In addition, the enormous complexity of the interactions requires research techniques which can cope with such intricacies, and real progress in this field is possibly only to be expected by application of genomic (micro-array) analysis. Nevertheless, increased knowledge on this topic will hopefully result in more animal friendly feeding strategies for the future. This is at least how animal nutritionists can do their bit to improve animal welfare and minimise animal diseases and immune related problems.

8 comments

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    Al Mathers

    I raise pigs. I am so glad that the rights and treatment of animals is finialy reaching the Farmers. Perhaps We someday will be able to reduce the size of those 1 million animal farms and let us sm. farmers stand a chance in the markets.

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    Arno van der Aa

    This is indeed a very intersting subject. Therefore I would like to point out that from 10 to 13th of September in Ghent (Belgium) the 4th International Symposium on Wellfare Assessment on Farm and Group Level takes place.
    During this symposium Orffa Additives will organize a workshop named: "“The effect of feed measurements to overcome current and future problems on farm level with implementation of animal welfare legislation”. Two specialists will introduce the workshop with insights in feed measurements to improve animal welfare. We hope to receive many participants willing to discuss on the interaction between animal welfare and nutrition.

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    anabel of the Philippines

    I am a cattle and goat in-charge for production. I really need some researches using different feeds on this ruminant animals for fattening. Thank you.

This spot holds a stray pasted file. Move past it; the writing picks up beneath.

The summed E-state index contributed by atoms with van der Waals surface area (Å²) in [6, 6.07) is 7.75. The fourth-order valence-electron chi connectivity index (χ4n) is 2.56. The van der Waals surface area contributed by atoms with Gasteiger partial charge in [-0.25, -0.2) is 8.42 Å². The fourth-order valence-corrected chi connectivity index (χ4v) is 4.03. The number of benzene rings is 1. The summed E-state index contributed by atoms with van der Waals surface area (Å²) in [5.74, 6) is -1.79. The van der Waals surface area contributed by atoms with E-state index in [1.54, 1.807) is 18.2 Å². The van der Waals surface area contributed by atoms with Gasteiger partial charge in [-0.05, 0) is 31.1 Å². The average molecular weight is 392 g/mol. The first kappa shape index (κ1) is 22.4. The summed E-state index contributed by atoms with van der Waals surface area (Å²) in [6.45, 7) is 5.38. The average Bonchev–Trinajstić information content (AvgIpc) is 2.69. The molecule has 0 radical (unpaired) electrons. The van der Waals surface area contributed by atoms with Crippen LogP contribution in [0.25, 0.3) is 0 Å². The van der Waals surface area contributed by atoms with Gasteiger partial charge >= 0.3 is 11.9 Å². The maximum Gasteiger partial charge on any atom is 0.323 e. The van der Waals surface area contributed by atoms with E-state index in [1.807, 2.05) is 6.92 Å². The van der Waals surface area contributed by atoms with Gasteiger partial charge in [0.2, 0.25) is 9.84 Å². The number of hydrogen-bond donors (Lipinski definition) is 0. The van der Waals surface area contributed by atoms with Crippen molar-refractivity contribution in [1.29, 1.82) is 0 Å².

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    Farmer

    This is not true: “..which is directly reflected back in the policies that are formulated by the agricultural ministers.“

    Consumers are increasingly aware of the process of food production, but agricultural ministers do not do thing with this awareness. Take gentech for example. Something consumers do not like but is still tolerated by agricultural ministers.

    Animal welfare is one of those topics that is indeed of high public concern, but political it seems to be not relevant. Why for example, is there still no ban on fur? Why is still the hunt on whale legal? Furthermore I do not think the industry is interested in healthy diets other than to sell to pet owners. Fact is that farm animals need to be fat and ready for the slaughterhouse asap. Health care issues only increase the cost of production and has therefore no priority.

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    Concerned Budding 'Nutritionist'

    Sick soil, produces sick plants, which in turn produces sick animals produces and guess what? Yes, that's right, sick humans. We've got to get back to feeding the animals with a decent diet, if we want healthy food.

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    nneji chidiebere

    your piece is very interesting.I am a poultry in nigeria and i just got my degree as an animal nutritionist,i incounter a problem in my farm the size of my eggs a re very small,how do i raise the size, and how do i reduce the amount of feed my birds consume[i am into egg production

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    orphan hachinene

    good feed gives good meet and in my work ihave found out that the better the feed quality,the better results you get.For my dogs,i heve always wondered what made them good wach dogs?It is the feed with high protein.

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    mleema

    orphan hachinene

    // 30 jul 2008
    your piece is very interesting.I am a poultry in nigeria and i just got my degree as an animal nutritionist,i incounter a problem in my farm the size of my eggs a re very small,how do i raise the size, and how do i reduce the amount of feed my birds consume[i am into egg production
    If you want to raise the size of eggs, you must increase linolev acid (add more plant oil or animal fat) in diet...you can reduce feed intake increase protein and energy in ration